sd_event_source_get_time_clock() retrieves the configured clock of an event source created previously with sd_event_add_time(). It takes the event source object and a pointer to a variable to store the clock identifier in.

Return Value

On success, these functions return 0 or a positive integer. On failure, they return a negative errno-style error code.


Returned values may indicate the following problems:


Not enough memory to allocate an object.


An invalid argument has been passed.


The event loop is already terminated.


The event loop has been created in a different process, library or module instance.


The selected clock is not supported by the event loop implementation.


The passed event source is not a timer event source.


The passed relative time is outside of the allowed range for time values (i.e. the specified value added to the current time is outside the 64 bit unsigned integer range).

Added in version 247.


Functions described here are available as a shared library, which can be compiled against and linked to with the libsystemd pkg-config(1) file.

The code described here uses getenv(3), which is declared to be not multi-thread-safe. This means that the code calling the functions described here must not call setenv(3) from a parallel thread. It is recommended to only do calls to setenv() from an early phase of the program when no other threads have been started.


sd_event_add_time(), sd_event_source_get_time(), sd_event_source_set_time(), sd_event_source_get_time_accuracy(), sd_event_source_set_time_accuracy(), and sd_event_source_get_time_clock() were added in version 213.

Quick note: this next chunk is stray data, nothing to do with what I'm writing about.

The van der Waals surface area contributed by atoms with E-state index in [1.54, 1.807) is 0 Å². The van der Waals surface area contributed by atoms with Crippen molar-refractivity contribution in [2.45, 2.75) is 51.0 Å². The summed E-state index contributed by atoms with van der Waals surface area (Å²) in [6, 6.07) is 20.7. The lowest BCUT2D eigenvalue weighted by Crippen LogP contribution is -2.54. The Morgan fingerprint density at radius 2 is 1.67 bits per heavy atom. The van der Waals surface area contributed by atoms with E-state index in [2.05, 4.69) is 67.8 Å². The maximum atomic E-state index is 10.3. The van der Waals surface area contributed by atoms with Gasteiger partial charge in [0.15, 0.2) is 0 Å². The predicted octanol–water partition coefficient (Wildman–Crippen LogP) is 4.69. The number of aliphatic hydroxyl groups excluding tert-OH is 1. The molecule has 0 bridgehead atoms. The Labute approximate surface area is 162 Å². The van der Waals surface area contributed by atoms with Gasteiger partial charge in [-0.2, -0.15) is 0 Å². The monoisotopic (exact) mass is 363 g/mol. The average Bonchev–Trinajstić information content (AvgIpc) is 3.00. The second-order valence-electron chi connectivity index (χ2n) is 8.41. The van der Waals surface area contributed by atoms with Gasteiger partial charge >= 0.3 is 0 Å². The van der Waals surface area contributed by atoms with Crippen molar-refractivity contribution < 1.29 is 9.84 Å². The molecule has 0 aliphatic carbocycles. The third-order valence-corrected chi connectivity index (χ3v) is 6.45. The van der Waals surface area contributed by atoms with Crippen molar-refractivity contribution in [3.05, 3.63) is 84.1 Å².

sd_event_time_handler_t() was added in version 217.

sd_event_add_time_relative() and sd_event_source_set_time_relative() were added in version 247.

See Also

systemd(1), sd-event(3), sd_event_new(3), sd_event_now(3), sd_event_add_io(3), sd_event_add_signal(3), sd_event_add_child(3), sd_event_add_inotify(3), sd_event_add_defer(3), sd_event_source_set_enabled(3), sd_event_source_set_priority(3), sd_event_source_set_userdata(3), sd_event_source_set_description(3), sd_event_source_set_floating(3), clock_gettime(2), timerfd_create(2), prctl(2)

Referenced By

sd-event(3), sd_event_add_child(3), sd_event_add_defer(3), sd_event_add_inotify(3), sd_event_add_io(3), sd_event_add_memory_pressure(3), sd_event_add_signal(3), sd_event_exit(3), sd_event_new(3), sd_event_now(3), sd_event_run(3), sd_event_set_watchdog(3), sd_event_source_get_event(3), sd_event_source_get_pending(3), sd_event_source_set_description(3), sd_event_source_set_destroy_callback(3), sd_event_source_set_enabled(3), sd_event_source_set_exit_on_failure(3), sd_event_source_set_floating(3), sd_event_source_set_prepare(3), sd_event_source_set_priority(3), sd_event_source_set_ratelimit(3), sd_event_source_set_userdata(3), sd_event_source_unref(3), sd_event_wait(3), systemd.directives(7), systemd.index(7).

The man pages sd_event_add_time_relative(3), sd_event_source_get_time(3), sd_event_source_get_time_accuracy(3), sd_event_source_get_time_clock(3), sd_event_source_set_time(3), sd_event_source_set_time_accuracy(3), sd_event_source_set_time_relative(3) and sd_event_time_handler_t(3) are aliases of sd_event_add_time(3).

systemd 256.2